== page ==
Sean had not felt well for two weeks. He was tired and ran a low-grade temperature. His joints ached and his muscles were sore. At first he thought he had the flu, but he did not improve. Nevertheless, he continued to slug it out at work, putting in his usual 12 or more hours. He would not admit to his wife how he felt, but did agree that he looked pale.

After developing bruises, Sean consented to see his PCP though he barked at his wife for being “overly cautious.” After a blood count, Sean’s PCP immediately referred him to my office. Sean made sure the consultation was the last appointment in the afternoon because he wanted to miss as little work as possible. In the waiting room, Sean worked on his laptop until his named was called.

After the consultation, Sean and his wife returned to the waiting room. He handed his laptop and phone to his wife, and held her hand. He said not a word. When his name was called to arrange a return appointment, he tenderly asked his wife to help him up and they made their way to the secretary’s window.

Before the secretary could offer a choices of times, Sean quietly asked, “Could I please have the first appointment in the morning?”

His wife was dumbfounded at the change in his demeanor and attitude. What had happened to her abrupt, workaholic husband?

During his consultation, Sean had heard the following words: acute leukemia, hospitalization, intensive chemotherapy, transfusions, infections, prognosis, bone marrow transplant, survival, disability. In one hour, his life had turned upside down. In the safe redoubts of his work and family, Sean had felt secure. Now all seemed lost. Sean had not only entered the world of sickness but also the world of suffering.

During his appointment the next morning, Sean told me his frustrations of how he had lived. “Am I a jerk?” he moaned. He recounted all he had taken advantage of so he could pursue his own personal goals, often to the detriment of his family. I shared with him a parable that Jesus taught: “The ground of a rich man produced a good crop. He thought to himself, ‘What shall I do? I have no place to store my crops.’ Then he said, ‘This is what I will do. I will tear down my barns and build bigger ones, and there I will store all my grain and my goods … But God said to him. ‘You fool! This very night your life will be demanded of you’ ” (Luke 12: 16-20).

Sean said, “This parable’s about me. All I had carefully planned out for my life will never happen.”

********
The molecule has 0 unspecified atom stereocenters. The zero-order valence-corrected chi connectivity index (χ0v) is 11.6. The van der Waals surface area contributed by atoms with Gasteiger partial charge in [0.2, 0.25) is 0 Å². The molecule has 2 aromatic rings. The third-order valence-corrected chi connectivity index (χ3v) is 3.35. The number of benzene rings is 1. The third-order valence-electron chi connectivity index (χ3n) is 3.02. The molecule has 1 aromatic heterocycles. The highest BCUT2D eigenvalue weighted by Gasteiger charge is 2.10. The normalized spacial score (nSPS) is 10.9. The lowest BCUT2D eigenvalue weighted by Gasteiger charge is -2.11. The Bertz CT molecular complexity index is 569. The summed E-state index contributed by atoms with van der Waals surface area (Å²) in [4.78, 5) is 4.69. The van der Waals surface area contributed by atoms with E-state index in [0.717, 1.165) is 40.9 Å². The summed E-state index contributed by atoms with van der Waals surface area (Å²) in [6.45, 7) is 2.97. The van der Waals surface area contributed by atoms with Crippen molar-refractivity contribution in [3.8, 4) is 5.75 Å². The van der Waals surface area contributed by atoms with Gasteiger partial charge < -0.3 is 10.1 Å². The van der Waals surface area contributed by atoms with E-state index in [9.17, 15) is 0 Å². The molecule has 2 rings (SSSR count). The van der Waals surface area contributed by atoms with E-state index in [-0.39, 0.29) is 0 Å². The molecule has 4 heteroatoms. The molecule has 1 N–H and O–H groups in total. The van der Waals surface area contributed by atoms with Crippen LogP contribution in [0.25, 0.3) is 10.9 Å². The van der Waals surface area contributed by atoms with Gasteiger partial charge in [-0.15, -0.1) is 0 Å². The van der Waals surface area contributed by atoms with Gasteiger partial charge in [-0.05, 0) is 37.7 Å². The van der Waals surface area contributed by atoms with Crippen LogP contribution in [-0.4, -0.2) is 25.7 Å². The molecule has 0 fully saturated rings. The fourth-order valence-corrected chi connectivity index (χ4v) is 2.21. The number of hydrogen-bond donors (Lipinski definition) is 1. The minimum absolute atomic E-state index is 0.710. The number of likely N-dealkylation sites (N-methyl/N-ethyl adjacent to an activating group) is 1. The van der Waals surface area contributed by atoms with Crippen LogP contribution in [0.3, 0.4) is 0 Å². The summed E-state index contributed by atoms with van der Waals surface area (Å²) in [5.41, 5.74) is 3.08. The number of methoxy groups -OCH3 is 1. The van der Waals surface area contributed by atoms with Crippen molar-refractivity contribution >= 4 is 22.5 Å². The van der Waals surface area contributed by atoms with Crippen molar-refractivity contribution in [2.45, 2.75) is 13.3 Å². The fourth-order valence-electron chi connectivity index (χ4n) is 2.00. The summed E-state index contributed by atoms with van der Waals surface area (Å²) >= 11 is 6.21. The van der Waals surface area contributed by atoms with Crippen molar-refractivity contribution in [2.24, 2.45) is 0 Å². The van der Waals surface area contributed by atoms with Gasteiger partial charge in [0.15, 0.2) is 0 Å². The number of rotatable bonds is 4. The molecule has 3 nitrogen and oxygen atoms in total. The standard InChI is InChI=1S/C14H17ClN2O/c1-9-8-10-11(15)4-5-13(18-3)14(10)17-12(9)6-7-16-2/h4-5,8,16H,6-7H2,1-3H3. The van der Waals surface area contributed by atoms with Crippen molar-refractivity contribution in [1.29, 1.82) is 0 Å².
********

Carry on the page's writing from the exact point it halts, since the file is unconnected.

He was deeply troubled.

This mental anguish accompanying an illness can have profound effects. Suffering makes one question who he is and what he is doing.

Sean had defined himself by his accomplishments in his business. Now all of a sudden he did not know how his success at work would help him cope with his illness.

Suffering makes us realize we have limitations on what we can do and what we want to do. Sean went from 5 a.m. power workouts at the club and an exhilarating 12-hour-plus schedule at work to needing help walking across a room to talk with the office secretary.

Though we may not control the situation that causes suffering, we can control how we respond to it. Suffering provides opportunities for personal change and development. Reconsidering goals, motives, and relationships can turn something bad into something holy. Studies have shown that such positive changes brought about by suffering to refocus one’s life may last even if the illness is cured.

What did Sean want to do with the life he had left? He considered his wife and two daughters. If he had limited time, not some vague “long life” we all expect, how did he want his family to remember him?

As he left the office for the hospital, Sean had to ask his wife to help him walk to his car in the parking lot and drive him to the hospital. While propped up in the passenger seat, he started by saying things to his wife that should have been said long ago. It was time to reboot his relationships with his wife and his girls.

Dr. Delvyn C. Case Jr. is a hematologist/oncologist, writer and director, and consultant to the Department of Spiritual Care at Maine Medical Center in Portland.